- The Washington Times - Monday, June 12, 2000

Each of the nine members of the Prince George's County school board has a privilege none of their counterparts in suburban Maryland has. Each is given a Mastercard with a $9,800 limit each year to cover travel, telephone calls, printing and other official expenses. Some members have abused those privileges.

By their own admission they routinely overspend their allotments, others waste tax dollars on lavish meals and booze. Still others, like Marilyn Bland, who represents the Clinton area, charge questionable expenses, such as a $2,000 trip, including rental car, to an unnamed conference and a stop in Disney World. The Washington Times' readers are aware of this unchecked spending because reporter Jabeen Bhatti not only broke the story about the board's wasteful expenditures, but got her hands on their credit card bills. Only now is the school board's $1 million budget undergoing an audit.

The board hired an independent auditing firm Thompson, Cobb, Bazilio & Associates after state lawmakers and state education officials suggested it do so. At first the board tried to be slick, telling state officials they would have the school system's internal auditor go over the books. But the state stood firm, and rightly so.

Maryland Senate President Mike Miller, Prince George's County Democrat, and others were particularly concerned about overspending by Mrs. Bland and three other board members. Mrs. Bland spent $7,800 on newsletters a few days before the March primaries in which she was a contestant. In November, she spent nearly $10,000 on an all-day forum for parents outside her district. Most of that money, nearly $6,000, was for catering. Those two expenditures alone meant Mrs. Bland had spent nearly double her allotted $9,800. School board officials learned of the overspending after a budget official rejected Mrs. Bland's request for reimbursement because of prior overspending.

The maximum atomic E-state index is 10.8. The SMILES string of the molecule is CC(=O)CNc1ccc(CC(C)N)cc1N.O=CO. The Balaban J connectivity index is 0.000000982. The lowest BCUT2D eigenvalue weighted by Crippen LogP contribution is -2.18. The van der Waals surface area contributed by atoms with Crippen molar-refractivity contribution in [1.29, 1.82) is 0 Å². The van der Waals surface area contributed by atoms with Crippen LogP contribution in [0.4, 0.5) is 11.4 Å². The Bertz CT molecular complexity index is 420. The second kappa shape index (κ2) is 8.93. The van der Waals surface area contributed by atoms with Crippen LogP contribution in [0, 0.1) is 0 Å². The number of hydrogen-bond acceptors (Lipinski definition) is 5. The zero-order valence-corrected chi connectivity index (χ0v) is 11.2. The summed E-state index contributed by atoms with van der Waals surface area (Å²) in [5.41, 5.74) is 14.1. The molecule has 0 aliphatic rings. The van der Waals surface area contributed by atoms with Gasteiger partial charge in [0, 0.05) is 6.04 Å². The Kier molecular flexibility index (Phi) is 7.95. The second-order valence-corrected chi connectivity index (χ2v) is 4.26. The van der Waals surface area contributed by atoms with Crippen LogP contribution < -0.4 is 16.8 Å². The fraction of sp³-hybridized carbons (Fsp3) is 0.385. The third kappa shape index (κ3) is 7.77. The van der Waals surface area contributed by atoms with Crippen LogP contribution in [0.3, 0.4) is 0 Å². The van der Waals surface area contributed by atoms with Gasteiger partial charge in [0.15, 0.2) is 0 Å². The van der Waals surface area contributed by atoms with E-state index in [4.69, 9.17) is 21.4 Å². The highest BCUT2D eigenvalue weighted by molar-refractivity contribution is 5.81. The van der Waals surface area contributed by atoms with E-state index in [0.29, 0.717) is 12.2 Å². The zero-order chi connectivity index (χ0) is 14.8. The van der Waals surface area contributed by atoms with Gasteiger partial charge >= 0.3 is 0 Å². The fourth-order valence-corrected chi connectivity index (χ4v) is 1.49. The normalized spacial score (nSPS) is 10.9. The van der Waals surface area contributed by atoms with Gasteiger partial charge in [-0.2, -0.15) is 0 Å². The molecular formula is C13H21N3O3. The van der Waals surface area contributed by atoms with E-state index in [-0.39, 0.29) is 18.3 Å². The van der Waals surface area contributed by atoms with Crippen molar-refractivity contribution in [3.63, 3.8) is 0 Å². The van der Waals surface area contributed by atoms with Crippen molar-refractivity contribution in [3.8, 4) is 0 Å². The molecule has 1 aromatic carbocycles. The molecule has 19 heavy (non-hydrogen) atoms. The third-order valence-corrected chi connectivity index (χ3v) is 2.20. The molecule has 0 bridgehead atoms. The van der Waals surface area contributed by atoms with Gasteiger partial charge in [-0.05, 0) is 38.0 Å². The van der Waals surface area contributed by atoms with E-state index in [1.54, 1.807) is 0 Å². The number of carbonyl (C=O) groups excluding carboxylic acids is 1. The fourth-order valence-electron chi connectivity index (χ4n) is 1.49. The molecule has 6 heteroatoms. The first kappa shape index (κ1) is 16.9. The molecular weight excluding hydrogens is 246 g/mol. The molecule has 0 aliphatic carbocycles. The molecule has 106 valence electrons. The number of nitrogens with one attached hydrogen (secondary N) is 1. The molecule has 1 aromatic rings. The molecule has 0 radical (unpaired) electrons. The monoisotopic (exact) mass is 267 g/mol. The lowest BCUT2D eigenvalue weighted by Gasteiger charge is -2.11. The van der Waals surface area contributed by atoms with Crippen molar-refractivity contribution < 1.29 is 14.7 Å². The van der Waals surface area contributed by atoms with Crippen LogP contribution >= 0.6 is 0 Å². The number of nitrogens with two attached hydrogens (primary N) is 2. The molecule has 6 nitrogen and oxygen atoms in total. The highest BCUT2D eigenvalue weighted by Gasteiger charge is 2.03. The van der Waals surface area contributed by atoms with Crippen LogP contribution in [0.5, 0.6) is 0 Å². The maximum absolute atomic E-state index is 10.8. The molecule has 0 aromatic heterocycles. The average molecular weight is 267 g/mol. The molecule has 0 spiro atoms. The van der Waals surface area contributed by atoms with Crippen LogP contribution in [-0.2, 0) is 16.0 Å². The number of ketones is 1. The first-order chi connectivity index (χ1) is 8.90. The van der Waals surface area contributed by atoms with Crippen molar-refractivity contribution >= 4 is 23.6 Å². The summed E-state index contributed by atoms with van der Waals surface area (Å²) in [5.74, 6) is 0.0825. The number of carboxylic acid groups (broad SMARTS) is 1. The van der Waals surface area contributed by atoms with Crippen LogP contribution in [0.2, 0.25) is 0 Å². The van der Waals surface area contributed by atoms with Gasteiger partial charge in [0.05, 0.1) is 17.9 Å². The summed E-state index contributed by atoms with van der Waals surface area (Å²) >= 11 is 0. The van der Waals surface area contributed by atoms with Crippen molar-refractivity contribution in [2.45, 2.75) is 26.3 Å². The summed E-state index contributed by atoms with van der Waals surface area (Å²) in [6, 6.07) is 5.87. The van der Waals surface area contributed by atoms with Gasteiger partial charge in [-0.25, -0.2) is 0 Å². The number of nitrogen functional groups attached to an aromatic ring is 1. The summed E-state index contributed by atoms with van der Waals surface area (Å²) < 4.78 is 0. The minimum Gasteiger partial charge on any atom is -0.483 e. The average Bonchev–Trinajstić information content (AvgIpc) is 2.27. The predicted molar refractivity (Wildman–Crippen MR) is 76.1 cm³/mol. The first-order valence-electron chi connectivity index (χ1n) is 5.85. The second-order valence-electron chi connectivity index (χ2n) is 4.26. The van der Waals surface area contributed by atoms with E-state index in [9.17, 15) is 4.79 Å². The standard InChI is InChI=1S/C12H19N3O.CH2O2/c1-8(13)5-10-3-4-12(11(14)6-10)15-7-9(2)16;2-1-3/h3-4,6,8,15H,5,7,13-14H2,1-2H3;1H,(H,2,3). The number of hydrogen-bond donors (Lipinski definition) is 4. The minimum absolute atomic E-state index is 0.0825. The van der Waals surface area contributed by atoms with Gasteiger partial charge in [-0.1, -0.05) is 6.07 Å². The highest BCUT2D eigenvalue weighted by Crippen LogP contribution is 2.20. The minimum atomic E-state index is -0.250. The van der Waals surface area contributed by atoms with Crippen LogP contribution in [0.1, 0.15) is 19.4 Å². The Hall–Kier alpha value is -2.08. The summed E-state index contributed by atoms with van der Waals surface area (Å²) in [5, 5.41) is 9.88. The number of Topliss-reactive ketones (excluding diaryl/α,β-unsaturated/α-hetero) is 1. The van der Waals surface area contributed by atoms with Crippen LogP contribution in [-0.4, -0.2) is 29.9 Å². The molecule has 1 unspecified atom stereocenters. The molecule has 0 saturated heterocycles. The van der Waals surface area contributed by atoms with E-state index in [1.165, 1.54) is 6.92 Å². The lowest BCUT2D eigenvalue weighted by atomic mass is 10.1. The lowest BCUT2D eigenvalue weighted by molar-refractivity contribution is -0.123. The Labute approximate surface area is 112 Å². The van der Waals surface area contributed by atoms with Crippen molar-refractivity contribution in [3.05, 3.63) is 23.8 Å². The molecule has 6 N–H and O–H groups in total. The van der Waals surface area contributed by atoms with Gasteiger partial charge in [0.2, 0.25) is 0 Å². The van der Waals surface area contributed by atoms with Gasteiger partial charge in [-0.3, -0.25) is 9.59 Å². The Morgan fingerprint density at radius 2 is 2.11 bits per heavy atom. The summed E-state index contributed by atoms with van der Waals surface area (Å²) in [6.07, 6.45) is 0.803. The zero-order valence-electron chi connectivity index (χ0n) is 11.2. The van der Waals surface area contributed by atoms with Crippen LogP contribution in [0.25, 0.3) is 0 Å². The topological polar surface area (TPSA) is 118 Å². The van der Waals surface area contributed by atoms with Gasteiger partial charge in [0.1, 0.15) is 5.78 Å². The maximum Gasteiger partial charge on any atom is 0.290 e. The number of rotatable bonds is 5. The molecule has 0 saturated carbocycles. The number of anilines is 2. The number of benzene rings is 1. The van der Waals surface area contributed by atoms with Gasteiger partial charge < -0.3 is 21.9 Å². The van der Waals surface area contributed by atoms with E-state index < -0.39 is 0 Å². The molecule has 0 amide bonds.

The scope of the outside audit, which is expected to be completed by June 30, will cover the spending habits of the board, superintendents, staff and principals over the past four years. Initially, the board was only going to audit its own budget, but members changed their minds in May after Ms. Bhatti's articles.

Indeed, policy merely required board members spend on board-related matters and stay within their annual limit. "There were no per diem guidelines or restrictions on what could be charged," Ms. Bhatti wrote in a June 6 follow up that detailed the superintendent's expenditures. "And the limits were haphazardly enforced, county school officials said."

Things are supposed to be different now that the board has toughened its spending policies to require receipts. It also limits the dollar amount on certain reimbursements, ends reimbursements on tobacco and alcohol, restricts the distribution of newsletters to 45 days prior to an election, and requires officials to name the parties they wine and dine. Those are reasonable requirements after all it is public money they are spending.

Nonetheless, the real monetary damage is done. Lack of respect for taxpayer dollars is that this is. Perhaps other school systems in the Washington area could stand a closer look at their expenses as well.

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